Microbial interactions with nanoscale features

UNCG Author/Contributor (non-UNCG co-authors, if there are any, appear on document)
Divya Shankar Iyer (Creator)
The University of North Carolina at Greensboro (UNCG )
Web Site: http://library.uncg.edu/
Dennis LaJeunesse

Abstract: Bacteria and other microbes interact with their environment through nanoscale mechanical and chemical processes. Understanding these interactions is critical for controlling bacteria, both in preventing biofilm formation and in using these interactions to control bacterial metabolism and behavior in industrially relevant applications such as fermentation and biomaterial generation. Biofilm formation is a key step in the process of biofouling, a process of great importance in shipping and food processing industries and especially in healthcare where it is of utmost importance to prevent the formation of biofilms on medical equipment which would further prevent infections. In this dissertation, I examine the biological responses of the Gram-negative bacterium, Escherichia coli (E. coli) to alterations in the surface nanostructure, persistent photoconductivity, and the stiffness of the surface material. In my characterization of Bacterial interactions with nanostructured surfaces, I examined the behavior of E. coli bacteria, when exposed to twenty-one different nanostructured polymeric substrates etched from seven common and industrially relevant polymers. I demonstrated that in the bacteria respond to the surfaces by changing their adhesion, morphology and biofilm formation. Interestingly neither surface energy nor structure appeared to control these behaviors. The predominant effect on bacterial behavior appeared to be directed by the composition of the surface. To investigate the mechanisms that control the bacterial response to a surface phenomenon known as persistent photoconductivity (PPC), I used E. coli strains that were mutant for genes that encoded specific components of adhesion and/or biofilm formation. One goal of microbial bioelectronics is to develop hybrid organic/inorganic interfaces between living cells and electronic devices. Type III semiconductors such as GaN are a good candidate for such interfaces; Gallium nitride and Oxide materials are biocompatible, a growing material system for electronics, and have a property known as persistent photoconductivity (PPC), which is the persistence of a charge after excitation energy such as ultraviolet light is removed. Work in the Ivanisevic and LaJeunesse labs have shown that PPC changes the physiology of the bacterial cells and results in both an increase in intracellular Ca2+ and alteration to cell adhesion. To determine which cell surface and adhesive components of E. coli are required for the response to PCC, I used a collection of E. coli deletion mutants and examined the loss of these cell structures on the bacteria’s response to PCC. I found that mutation in the synthetic pathways that generate the LPS, curli, and mutations in flagella significantly alter the response of E. coli to PPC. To determine the bacterial adhesive response to material stiffness, I tested the adhesion of E. coli to Polyacrylamide hydrogels of three different stiffnesses (~17kPa, 29kPa and 1547 kPa). Wild type E. coli demonstrated the highest adhesion to the soft PA hydrogel and the least on the hard gel. I used single-gene deletion mutants of E. coli bacterial surface appendages to determine how the loss of these cellular structures would affect bacterial adhesion to these gels. I compared the adhesion trends of the various knockouts to the WT trend and found that they were vastly different, and with no particular pattern. Adhesion of bacteria to the soft gels was significantly lower than the adhesion of the WT except for the csgD mutant. All the knockout bacteria adhered more to the hard gels in comparison to the WT adhesion. Identifying the most important deletion remains a challenge, even though all the deletions resulted in a change in bacterial adhesion. This analysis has provided a framework for the further elucidation of genetic pathways involved in the bacterial responses. [This abstract has been edited to remove characters that will not display in this system. Please see the PDF for the full abstract.]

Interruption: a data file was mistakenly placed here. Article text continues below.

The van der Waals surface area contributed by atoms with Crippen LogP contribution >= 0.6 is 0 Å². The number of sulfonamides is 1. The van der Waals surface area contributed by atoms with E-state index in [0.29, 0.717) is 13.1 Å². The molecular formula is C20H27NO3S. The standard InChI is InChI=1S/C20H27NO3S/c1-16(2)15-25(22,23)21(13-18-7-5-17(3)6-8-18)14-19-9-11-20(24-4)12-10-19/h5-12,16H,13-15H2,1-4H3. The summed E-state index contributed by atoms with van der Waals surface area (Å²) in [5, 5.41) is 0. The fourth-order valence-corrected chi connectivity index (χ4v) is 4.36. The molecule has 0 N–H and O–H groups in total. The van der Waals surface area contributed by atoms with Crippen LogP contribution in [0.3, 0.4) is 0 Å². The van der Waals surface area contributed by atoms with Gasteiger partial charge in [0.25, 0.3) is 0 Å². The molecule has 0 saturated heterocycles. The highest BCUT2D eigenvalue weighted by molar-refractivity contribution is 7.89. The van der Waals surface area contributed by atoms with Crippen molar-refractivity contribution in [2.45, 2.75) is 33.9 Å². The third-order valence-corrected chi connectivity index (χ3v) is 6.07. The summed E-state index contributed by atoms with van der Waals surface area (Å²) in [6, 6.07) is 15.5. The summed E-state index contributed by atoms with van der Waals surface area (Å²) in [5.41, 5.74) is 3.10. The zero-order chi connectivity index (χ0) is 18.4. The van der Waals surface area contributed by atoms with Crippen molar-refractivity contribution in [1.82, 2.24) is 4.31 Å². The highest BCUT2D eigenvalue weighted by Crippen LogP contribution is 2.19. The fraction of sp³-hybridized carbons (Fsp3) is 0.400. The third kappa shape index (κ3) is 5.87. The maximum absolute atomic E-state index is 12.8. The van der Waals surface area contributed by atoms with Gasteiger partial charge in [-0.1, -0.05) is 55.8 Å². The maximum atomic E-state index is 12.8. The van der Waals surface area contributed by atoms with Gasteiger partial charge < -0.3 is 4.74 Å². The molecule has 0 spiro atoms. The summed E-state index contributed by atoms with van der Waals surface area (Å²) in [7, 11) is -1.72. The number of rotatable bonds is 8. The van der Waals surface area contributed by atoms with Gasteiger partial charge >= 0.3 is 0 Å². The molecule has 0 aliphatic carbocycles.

Additional Information

Language: English
Date: 2019
Microbe, Nano, Nanotopography, Photoconductivity, Stiffness, Substrate
Escherichia coli $x Biotechnology
Microbial biotechnology
Nanostructured materials

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